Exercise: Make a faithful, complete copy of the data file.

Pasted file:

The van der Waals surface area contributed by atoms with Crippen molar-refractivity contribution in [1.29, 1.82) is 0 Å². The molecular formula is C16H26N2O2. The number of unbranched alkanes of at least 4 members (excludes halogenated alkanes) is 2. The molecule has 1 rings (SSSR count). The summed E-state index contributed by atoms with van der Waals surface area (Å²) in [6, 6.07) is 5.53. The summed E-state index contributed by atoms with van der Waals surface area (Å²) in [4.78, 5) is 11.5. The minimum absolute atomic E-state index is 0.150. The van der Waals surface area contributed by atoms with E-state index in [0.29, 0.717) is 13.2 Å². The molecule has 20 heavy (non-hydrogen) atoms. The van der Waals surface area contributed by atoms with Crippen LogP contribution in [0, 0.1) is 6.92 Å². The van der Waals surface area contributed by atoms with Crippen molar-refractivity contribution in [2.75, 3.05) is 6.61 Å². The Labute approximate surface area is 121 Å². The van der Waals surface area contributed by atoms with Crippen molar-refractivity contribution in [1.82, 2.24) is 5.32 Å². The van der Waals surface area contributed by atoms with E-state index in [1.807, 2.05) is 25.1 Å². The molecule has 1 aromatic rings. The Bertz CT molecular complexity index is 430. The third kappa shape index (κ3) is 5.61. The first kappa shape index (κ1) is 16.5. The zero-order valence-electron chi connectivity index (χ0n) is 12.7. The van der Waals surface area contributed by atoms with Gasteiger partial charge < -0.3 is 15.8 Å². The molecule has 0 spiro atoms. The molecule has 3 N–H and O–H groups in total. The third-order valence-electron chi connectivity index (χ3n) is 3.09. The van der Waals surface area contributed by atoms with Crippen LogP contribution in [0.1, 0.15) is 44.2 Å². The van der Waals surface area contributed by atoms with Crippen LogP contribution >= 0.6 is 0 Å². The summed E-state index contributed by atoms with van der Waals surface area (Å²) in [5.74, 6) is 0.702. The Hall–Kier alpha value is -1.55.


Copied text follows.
The van der Waals surface area contributed by atoms with Crippen molar-refractivity contribution in [1.29, 1.82) is 0 Å². The molecular formula is C16H26N2O2. The number of unbranched alkanes of at least 4 members (excludes halogenated alkanes) is 2. The molecule has 1 rings (SSSR count). The summed E-state index contributed by atoms with van der Waals surface area (Å²) in [6, 6.07) is 5.53. The summed E-state index contributed by atoms with van der Waals surface area (Å²) in [4.78, 5) is 11.5. The minimum absolute atomic E-state index is 0.150. The van der Waals surface area contributed by atoms with E-state index in [0.29, 0.717) is 13.2 Å². The molecule has 20 heavy (non-hydrogen) atoms. The van der Waals surface area contributed by atoms with Crippen LogP contribution in [0, 0.1) is 6.92 Å². The van der Waals surface area contributed by atoms with Crippen molar-refractivity contribution in [2.75, 3.05) is 6.61 Å². The Labute approximate surface area is 121 Å². The van der Waals surface area contributed by atoms with Crippen molar-refractivity contribution in [1.82, 2.24) is 5.32 Å². The van der Waals surface area contributed by atoms with E-state index in [1.807, 2.05) is 25.1 Å². The molecule has 1 aromatic rings. The Bertz CT molecular complexity index is 430. The third kappa shape index (κ3) is 5.61. The first kappa shape index (κ1) is 16.5. The zero-order valence-electron chi connectivity index (χ0n) is 12.7. The van der Waals surface area contributed by atoms with Gasteiger partial charge < -0.3 is 15.8 Å². The molecule has 0 spiro atoms. The molecule has 3 N–H and O–H groups in total. The third-order valence-electron chi connectivity index (χ3n) is 3.09. The van der Waals surface area contributed by atoms with Crippen LogP contribution in [0.1, 0.15) is 44.2 Å². The van der Waals surface area contributed by atoms with Crippen LogP contribution >= 0.6 is 0 Å². The summed E-state index contributed by atoms with van der Waals surface area (Å²) in [5.74, 6) is 0.702. The Hall–Kier alpha value is -1.55.